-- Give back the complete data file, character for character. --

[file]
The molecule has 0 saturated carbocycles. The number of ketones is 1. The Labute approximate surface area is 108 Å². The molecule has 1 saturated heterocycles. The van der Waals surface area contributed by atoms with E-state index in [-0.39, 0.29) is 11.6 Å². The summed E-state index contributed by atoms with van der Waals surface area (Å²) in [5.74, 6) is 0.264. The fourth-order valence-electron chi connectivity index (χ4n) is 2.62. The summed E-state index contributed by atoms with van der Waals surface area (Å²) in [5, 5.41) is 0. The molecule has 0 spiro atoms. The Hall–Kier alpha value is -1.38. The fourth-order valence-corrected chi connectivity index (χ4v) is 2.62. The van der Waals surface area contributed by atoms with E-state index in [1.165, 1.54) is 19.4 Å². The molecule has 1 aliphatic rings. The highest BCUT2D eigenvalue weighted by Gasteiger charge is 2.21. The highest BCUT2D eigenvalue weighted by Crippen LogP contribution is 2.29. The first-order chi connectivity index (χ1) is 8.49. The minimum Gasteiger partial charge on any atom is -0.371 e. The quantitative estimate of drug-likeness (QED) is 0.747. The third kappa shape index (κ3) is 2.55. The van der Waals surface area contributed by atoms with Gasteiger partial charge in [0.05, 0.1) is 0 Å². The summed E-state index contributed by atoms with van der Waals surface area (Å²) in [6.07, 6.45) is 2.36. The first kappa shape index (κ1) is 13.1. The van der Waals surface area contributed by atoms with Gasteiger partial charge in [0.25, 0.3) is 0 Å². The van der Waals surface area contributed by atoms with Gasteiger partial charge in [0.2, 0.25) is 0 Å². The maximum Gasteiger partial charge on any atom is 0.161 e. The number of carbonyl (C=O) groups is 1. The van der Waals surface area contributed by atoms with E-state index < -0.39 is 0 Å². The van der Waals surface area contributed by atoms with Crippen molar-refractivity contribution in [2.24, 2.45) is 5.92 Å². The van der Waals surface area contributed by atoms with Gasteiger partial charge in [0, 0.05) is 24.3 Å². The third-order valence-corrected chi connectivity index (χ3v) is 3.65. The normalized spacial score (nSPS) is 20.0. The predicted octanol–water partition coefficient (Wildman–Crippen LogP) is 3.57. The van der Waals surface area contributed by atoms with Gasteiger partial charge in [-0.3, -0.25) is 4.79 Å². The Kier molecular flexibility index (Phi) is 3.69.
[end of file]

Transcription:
The molecule has 0 saturated carbocycles. The number of ketones is 1. The Labute approximate surface area is 108 Å². The molecule has 1 saturated heterocycles. The van der Waals surface area contributed by atoms with E-state index in [-0.39, 0.29) is 11.6 Å². The summed E-state index contributed by atoms with van der Waals surface area (Å²) in [5.74, 6) is 0.264. The fourth-order valence-electron chi connectivity index (χ4n) is 2.62. The summed E-state index contributed by atoms with van der Waals surface area (Å²) in [5, 5.41) is 0. The molecule has 0 spiro atoms. The Hall–Kier alpha value is -1.38. The fourth-order valence-corrected chi connectivity index (χ4v) is 2.62. The van der Waals surface area contributed by atoms with E-state index in [1.165, 1.54) is 19.4 Å². The molecule has 1 aliphatic rings. The highest BCUT2D eigenvalue weighted by Gasteiger charge is 2.21. The highest BCUT2D eigenvalue weighted by Crippen LogP contribution is 2.29. The first-order chi connectivity index (χ1) is 8.49. The minimum Gasteiger partial charge on any atom is -0.371 e. The quantitative estimate of drug-likeness (QED) is 0.747. The third kappa shape index (κ3) is 2.55. The van der Waals surface area contributed by atoms with Gasteiger partial charge in [0.05, 0.1) is 0 Å². The summed E-state index contributed by atoms with van der Waals surface area (Å²) in [6.07, 6.45) is 2.36. The first kappa shape index (κ1) is 13.1. The van der Waals surface area contributed by atoms with Gasteiger partial charge in [0.25, 0.3) is 0 Å². The van der Waals surface area contributed by atoms with Gasteiger partial charge in [0.2, 0.25) is 0 Å². The maximum Gasteiger partial charge on any atom is 0.161 e. The number of carbonyl (C=O) groups is 1. The van der Waals surface area contributed by atoms with E-state index < -0.39 is 0 Å². The van der Waals surface area contributed by atoms with Crippen molar-refractivity contribution in [2.24, 2.45) is 5.92 Å². The van der Waals surface area contributed by atoms with Gasteiger partial charge in [0, 0.05) is 24.3 Å². The third-order valence-corrected chi connectivity index (χ3v) is 3.65. The normalized spacial score (nSPS) is 20.0. The predicted octanol–water partition coefficient (Wildman–Crippen LogP) is 3.57. The van der Waals surface area contributed by atoms with Gasteiger partial charge in [-0.3, -0.25) is 4.79 Å². The Kier molecular flexibility index (Phi) is 3.69.